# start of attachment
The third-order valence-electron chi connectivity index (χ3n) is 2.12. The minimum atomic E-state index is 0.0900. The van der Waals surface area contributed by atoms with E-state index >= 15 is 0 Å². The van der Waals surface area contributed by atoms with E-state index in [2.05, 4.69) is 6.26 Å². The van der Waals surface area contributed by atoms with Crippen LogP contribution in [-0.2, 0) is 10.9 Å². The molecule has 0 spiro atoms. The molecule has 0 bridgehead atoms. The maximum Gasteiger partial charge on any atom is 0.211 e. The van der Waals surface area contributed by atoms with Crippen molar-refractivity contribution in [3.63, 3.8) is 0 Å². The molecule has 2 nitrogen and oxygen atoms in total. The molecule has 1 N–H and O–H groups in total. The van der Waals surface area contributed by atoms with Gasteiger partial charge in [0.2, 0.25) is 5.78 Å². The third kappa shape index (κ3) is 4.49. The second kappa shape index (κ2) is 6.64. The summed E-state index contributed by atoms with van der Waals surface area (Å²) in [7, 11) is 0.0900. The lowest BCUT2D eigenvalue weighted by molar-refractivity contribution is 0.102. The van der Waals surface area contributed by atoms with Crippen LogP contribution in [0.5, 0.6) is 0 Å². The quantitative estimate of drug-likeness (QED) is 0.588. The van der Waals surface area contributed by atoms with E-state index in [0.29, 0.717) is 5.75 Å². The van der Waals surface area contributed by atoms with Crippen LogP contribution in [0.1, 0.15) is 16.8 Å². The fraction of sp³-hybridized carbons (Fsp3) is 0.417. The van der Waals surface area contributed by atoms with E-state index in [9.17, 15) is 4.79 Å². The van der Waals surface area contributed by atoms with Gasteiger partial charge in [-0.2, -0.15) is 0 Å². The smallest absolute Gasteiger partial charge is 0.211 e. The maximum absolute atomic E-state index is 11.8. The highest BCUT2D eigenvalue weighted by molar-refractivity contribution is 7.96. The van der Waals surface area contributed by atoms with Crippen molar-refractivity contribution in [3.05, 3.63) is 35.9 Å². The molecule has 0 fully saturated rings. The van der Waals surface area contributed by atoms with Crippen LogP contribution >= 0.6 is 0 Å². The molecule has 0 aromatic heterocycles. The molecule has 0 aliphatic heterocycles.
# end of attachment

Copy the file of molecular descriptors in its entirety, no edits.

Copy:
The third-order valence-electron chi connectivity index (χ3n) is 2.12. The minimum atomic E-state index is 0.0900. The van der Waals surface area contributed by atoms with E-state index >= 15 is 0 Å². The van der Waals surface area contributed by atoms with E-state index in [2.05, 4.69) is 6.26 Å². The van der Waals surface area contributed by atoms with Crippen LogP contribution in [-0.2, 0) is 10.9 Å². The molecule has 0 spiro atoms. The molecule has 0 bridgehead atoms. The maximum Gasteiger partial charge on any atom is 0.211 e. The van der Waals surface area contributed by atoms with Crippen molar-refractivity contribution in [3.63, 3.8) is 0 Å². The molecule has 2 nitrogen and oxygen atoms in total. The molecule has 1 N–H and O–H groups in total. The van der Waals surface area contributed by atoms with Gasteiger partial charge in [0.2, 0.25) is 5.78 Å². The third kappa shape index (κ3) is 4.49. The second kappa shape index (κ2) is 6.64. The summed E-state index contributed by atoms with van der Waals surface area (Å²) in [7, 11) is 0.0900. The lowest BCUT2D eigenvalue weighted by molar-refractivity contribution is 0.102. The van der Waals surface area contributed by atoms with Crippen LogP contribution in [0.5, 0.6) is 0 Å². The quantitative estimate of drug-likeness (QED) is 0.588. The van der Waals surface area contributed by atoms with E-state index in [0.29, 0.717) is 5.75 Å². The van der Waals surface area contributed by atoms with Crippen LogP contribution in [0.1, 0.15) is 16.8 Å². The fraction of sp³-hybridized carbons (Fsp3) is 0.417. The van der Waals surface area contributed by atoms with E-state index in [9.17, 15) is 4.79 Å². The van der Waals surface area contributed by atoms with Gasteiger partial charge in [-0.2, -0.15) is 0 Å². The smallest absolute Gasteiger partial charge is 0.211 e. The maximum absolute atomic E-state index is 11.8. The highest BCUT2D eigenvalue weighted by molar-refractivity contribution is 7.96. The van der Waals surface area contributed by atoms with Crippen molar-refractivity contribution in [3.05, 3.63) is 35.9 Å². The molecule has 0 fully saturated rings. The van der Waals surface area contributed by atoms with Crippen LogP contribution >= 0.6 is 0 Å². The molecule has 0 aromatic heterocycles. The molecule has 0 aliphatic heterocycles.